When Indian Finance Minister Nirmala Sitharaman last Friday announced some big-ticket tax relief to boost the sagging economy, the stock market experienced a record-breaking rally that was widely reported by the Indian media.
However, what remained underreported on the same day was that the bond market, too, had staged a rally on speculation that the government might have to borrow more to meet its spending needs.
The Finance Minister later asserted that neither would the government revise its fiscal deficit target in the near future nor was it planning any spending cuts at this stage.
Also read: Indian govt says no plan to cut spending
However, various rating agencies have forecast that the fiscal deficit will rise and the latest to do so is Fitch Ratings. It has said that with the latest tax sops India’s combined fiscal gap, including deficits of states, is seen widening to the highest level in about eight years.
It sees the government deficit at 7.5% of the gross domestic product in this financial year. This is the highest since March 2012, when the combined deficit was around 8%.
Earlier S&P Global had said that India’s move to cut corporate tax rates was a “credit-negative development,” despite potentially boosting the economy, as it would widen the fiscal deficit.
Moody’s said this move would narrow the government’s fiscal room for maneuver. However, it described the rate reduction as credit-positive for companies because it would enable them to generate higher after-tax incomes.
The Narendra Modi government’s latest decision to cut taxes on companies is a departure from its conservative budget in July, when it targeted narrowing the federal government’s fiscal gap to 3.3% of gross domestic product from 3.4%. This flip flop has led to a speculation of missing deficit targets.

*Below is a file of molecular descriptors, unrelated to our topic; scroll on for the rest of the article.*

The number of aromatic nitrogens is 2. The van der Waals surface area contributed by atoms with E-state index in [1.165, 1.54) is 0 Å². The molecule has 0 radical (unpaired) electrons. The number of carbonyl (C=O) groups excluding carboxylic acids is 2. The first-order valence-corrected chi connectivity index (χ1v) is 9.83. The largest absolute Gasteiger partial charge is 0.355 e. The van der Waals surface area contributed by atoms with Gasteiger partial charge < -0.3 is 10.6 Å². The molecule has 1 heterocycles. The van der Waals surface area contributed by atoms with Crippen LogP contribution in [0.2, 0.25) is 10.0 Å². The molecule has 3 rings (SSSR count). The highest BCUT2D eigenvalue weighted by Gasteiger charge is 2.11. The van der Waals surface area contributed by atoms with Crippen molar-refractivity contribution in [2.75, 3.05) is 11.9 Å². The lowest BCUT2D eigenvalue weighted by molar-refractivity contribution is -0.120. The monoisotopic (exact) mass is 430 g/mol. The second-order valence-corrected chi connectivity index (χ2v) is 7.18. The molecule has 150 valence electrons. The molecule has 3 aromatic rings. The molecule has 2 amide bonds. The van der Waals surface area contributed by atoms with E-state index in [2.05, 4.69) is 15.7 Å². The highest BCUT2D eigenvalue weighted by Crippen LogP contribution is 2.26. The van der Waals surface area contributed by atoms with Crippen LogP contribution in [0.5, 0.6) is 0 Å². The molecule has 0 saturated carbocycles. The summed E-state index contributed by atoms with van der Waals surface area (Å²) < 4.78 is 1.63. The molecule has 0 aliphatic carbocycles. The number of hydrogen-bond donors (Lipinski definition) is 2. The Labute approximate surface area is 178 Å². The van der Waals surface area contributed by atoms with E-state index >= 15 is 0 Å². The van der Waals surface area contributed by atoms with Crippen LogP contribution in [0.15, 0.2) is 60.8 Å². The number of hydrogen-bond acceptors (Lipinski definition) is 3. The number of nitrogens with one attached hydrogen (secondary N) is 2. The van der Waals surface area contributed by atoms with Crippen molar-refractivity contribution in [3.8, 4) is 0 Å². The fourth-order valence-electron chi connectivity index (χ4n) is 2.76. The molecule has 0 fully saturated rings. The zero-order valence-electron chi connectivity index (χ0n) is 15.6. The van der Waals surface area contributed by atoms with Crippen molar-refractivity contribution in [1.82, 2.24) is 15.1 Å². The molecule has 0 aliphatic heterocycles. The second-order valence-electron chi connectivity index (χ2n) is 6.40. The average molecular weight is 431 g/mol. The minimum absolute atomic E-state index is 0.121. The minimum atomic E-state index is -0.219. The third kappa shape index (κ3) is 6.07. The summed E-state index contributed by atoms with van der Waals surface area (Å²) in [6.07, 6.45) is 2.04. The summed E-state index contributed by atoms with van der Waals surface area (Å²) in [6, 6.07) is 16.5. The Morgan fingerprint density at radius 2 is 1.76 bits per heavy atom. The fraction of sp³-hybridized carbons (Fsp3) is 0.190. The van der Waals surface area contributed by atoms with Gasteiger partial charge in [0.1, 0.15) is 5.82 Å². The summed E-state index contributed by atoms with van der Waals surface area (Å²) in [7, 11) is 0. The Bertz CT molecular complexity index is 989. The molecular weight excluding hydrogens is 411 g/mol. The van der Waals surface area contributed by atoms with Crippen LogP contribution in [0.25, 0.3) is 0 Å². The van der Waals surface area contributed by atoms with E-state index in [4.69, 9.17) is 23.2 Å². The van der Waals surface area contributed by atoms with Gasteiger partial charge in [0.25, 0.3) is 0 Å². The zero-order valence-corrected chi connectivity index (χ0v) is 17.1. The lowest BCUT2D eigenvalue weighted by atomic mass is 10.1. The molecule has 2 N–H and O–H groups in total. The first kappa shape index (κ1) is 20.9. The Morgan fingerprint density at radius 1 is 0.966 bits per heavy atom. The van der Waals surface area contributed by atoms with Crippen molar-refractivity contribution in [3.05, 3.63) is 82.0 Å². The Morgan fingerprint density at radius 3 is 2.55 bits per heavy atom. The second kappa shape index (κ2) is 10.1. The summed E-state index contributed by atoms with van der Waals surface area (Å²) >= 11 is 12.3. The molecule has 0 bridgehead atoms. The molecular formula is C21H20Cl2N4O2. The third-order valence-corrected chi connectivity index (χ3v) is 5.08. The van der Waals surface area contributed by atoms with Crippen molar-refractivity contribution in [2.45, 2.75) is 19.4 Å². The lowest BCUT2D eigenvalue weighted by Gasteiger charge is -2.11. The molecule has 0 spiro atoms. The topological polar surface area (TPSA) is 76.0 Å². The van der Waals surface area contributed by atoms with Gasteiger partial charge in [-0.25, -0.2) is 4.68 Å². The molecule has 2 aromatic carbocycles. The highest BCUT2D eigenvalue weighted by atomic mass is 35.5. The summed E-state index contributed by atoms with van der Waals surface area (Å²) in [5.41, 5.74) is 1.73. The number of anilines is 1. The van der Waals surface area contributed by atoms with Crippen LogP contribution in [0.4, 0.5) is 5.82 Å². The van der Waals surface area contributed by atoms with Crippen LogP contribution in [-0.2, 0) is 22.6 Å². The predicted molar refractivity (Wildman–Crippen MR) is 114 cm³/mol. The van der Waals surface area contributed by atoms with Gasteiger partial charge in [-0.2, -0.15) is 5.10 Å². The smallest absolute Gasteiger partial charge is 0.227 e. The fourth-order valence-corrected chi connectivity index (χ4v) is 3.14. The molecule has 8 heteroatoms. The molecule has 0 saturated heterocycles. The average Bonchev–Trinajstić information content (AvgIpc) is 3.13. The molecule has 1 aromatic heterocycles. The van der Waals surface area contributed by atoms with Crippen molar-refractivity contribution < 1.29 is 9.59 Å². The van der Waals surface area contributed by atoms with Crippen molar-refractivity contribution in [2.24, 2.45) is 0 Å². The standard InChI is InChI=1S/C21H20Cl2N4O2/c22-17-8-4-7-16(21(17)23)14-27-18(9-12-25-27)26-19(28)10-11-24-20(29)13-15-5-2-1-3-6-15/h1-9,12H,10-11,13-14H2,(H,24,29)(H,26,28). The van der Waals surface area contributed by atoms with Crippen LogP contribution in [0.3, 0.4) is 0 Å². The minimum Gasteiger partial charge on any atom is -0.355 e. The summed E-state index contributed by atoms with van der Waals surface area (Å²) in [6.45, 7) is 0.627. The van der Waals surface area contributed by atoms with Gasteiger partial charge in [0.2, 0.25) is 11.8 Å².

With the latest round of tax cuts, it expects a tax revenue shortfall of 1.45 trillion rupees (US$20 billion) but hopes that the new tax rates will spur private investment and boost tax collection in the long run.
Even before this announcement was made the government was expecting a revenue shortfall of 1 trillion rupees ($14 billion) in income tax and goods and services tax collection. A further shortfall could worsen the fiscal deficit situation further.
After the gross domestic product for the April-June quarter slipped to a six-year low of 5%, the government was under pressure to stimulate private investment. Reserve Bank governor Shaktikanta Das had admitted that the gross domestic product numbers had come as a surprise.
The slowdown in investment and consumer demand had derailed manufacturing, which grew just 0.6%. The farm sector also posted a meager 2% rise, and this added to the demand slowdown.
The Indian auto industry is passing through the worst slowdown seen in the past two decades. Domestic inventory piles range between 45-60 days across vehicle categories and exports are contracting on the back of a global slowdown.
But critics argue that mere tax cuts to corporations will do little to slow the economic downturn. They point out that the current slowdown is mainly due to weak consumer demand.
If consumers are not spending due to falling income or unemployment, the demand will continue to remain low and the companies will be reluctant to increase production or expand capacity.